'Complacent' vs. 'Complaisant'
Sometimes words look quite similar but have meanings which are quite distinct, as with comprise (“to be made up of”) and compriest (“a fellow priest”). Other times we may find words which are very similar in both form and meaning (such as obsequity and obsequiousness), raising the question of why the second word is necessary. And then, just to keep everyone confused, the English language will occasionally come up with pairs of words which look and sound alike, and have meanings which are both similar and dissimilar.
Let’s first look at the ways in which these words overlap. Both may be used in the sense of “marked by an inclination to please or oblige.” This is hardly surprising, given that each of these words may be traced to the Latin complacēre, meaning “to please greatly.” This “polite” sense of complaisant is that word’s earliest sense, recorded in print from the middle of the 17th century.
Yes, you, by suthing her undeserved scorne, have bred
Such a delight and habite of it in her, that she
Can hardly forbeare it, when she strives to be
Complaisant to her best friends.
— William Berkeley, The Lost Lady, 1638
I shall not be so complaisant as he hath beene, I will make Polexander know, 'tis not in his choyce to refuse that which your Majesty gives him.
— M. Le Roy sieur de Gomberville, The History of Polexander (trans. by William Browne), 1647
The earliest uses of complacent were in a sense which is now thoroughly obsolete, where the word simply had the meaning of “pleasing.”
And we like swine, wallow our selues in the filth, puddle, & sincke of all iniquitie? shall we be kindlie inuited to the mariage dinner (Math. 22.4.) and refuse to come, for some base commoditie, that is complacent vnto our sensualitie?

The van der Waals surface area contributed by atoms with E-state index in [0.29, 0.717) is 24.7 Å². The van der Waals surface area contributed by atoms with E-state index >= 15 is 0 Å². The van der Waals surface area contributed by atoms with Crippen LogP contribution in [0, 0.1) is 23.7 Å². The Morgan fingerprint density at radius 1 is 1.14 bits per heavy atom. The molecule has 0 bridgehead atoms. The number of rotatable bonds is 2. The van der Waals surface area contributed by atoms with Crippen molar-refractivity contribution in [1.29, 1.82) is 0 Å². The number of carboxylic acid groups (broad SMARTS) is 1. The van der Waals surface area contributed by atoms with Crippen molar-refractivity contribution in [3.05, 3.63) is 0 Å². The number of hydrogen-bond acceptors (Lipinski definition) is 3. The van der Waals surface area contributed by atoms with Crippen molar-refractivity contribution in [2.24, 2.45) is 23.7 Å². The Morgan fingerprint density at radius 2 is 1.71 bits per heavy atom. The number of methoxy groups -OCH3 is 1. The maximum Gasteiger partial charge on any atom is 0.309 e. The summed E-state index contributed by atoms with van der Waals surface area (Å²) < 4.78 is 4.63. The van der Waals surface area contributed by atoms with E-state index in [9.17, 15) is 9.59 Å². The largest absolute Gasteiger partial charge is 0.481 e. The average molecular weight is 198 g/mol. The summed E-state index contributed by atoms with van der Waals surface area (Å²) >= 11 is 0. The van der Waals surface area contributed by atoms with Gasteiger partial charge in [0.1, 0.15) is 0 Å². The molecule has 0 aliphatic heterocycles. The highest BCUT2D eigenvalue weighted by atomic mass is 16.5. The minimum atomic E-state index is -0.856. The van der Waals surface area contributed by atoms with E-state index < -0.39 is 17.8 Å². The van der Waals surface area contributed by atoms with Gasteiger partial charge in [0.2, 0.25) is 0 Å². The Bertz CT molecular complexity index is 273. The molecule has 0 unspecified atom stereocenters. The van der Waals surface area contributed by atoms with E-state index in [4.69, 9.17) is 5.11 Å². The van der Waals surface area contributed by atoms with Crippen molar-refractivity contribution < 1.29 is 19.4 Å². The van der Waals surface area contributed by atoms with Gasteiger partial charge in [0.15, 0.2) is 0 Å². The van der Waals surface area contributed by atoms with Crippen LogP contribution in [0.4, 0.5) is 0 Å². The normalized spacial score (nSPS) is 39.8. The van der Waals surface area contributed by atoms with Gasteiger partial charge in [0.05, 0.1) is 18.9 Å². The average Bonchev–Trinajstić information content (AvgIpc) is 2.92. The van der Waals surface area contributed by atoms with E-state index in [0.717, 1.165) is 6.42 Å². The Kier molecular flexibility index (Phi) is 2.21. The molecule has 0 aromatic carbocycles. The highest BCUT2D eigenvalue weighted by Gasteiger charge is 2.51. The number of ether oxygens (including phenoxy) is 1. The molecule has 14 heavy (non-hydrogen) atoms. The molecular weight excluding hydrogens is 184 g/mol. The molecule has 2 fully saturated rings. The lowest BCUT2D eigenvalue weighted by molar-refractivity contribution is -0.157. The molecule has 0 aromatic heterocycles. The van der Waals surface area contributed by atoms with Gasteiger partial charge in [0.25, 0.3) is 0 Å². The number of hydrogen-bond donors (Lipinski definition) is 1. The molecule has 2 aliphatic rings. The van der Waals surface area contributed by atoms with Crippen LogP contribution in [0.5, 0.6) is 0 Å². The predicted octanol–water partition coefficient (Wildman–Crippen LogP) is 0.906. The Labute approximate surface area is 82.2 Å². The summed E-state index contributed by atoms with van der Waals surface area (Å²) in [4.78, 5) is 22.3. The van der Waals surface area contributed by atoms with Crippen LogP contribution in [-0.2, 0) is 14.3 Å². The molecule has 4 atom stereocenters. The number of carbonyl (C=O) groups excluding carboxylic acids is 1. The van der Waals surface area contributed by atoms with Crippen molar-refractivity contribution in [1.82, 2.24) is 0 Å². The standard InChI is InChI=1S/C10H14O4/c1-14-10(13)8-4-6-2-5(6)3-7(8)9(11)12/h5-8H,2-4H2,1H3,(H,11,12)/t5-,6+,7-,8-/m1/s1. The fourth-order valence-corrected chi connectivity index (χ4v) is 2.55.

— Bartolomeo Cambi, The Seaven Trumpets of Brother Saluthius (trans. by Br. G. P.), 1626
Mistake not Madam, the only thing in this world impossible to you is the guiltinesse of my mind. Tis not in my power to be so complacent unto you….
— Walter Montagu, The Shepheard’s Paradise, 1629
In addition to this “pleasing” meaning, complacent has functioned synonymously with complaisant for hundreds of years now. However, it also began taking on new meanings in the late 18th century, which have become the word’s more common uses: “marked by self-satisfaction especially when accompanied by unawareness of actual dangers or deficiencies” and “unconcerned.”
Although our records show that complacent has been used to mean “polite, obliging” throughout the past few centuries by many well-regarded writers, such use is so outweighed by the “self-satisfied” and “unconcerned” senses that it is now widely viewed as incorrect. It is up to you how to treat this information.
While we cannot say for certain that the use of complacent to mean “polite, obliging” is wrong, we can tell you that using complaisant to mean “self-satisfied” or “unconcerned,” although found occasionally, is something to avoid.
It was pretty obvious why Starkey thought that relationship was more important now than ever, as he interviewed American lawyers trying to get justice for prisoners held without trial in Guantanamo Bay. Have we, he asked, become complaisant about our long tradition of freedom from arbitrary state authorities?
— Benji Wilson, The Daily Telegraph (London, UK), 27 Jan. 2015
Here’s a quick cheat sheet, for those who are allergic to explanations longer than a paragraph:
Can complacent be used to mean “self-satisfied” or “unconcerned”? Yes. Can it be used to mean “polite, obliging”? Also yes, but you may have occasional historical arguments with usage nitpickers.
Can complaisant be used to mean “marked by an inclination to please or oblige”? Yes, and it also means “tending to consent to others’ wishes.” Can complaisant be used to mean “self-satisfied” or “unconcerned”? Not so much.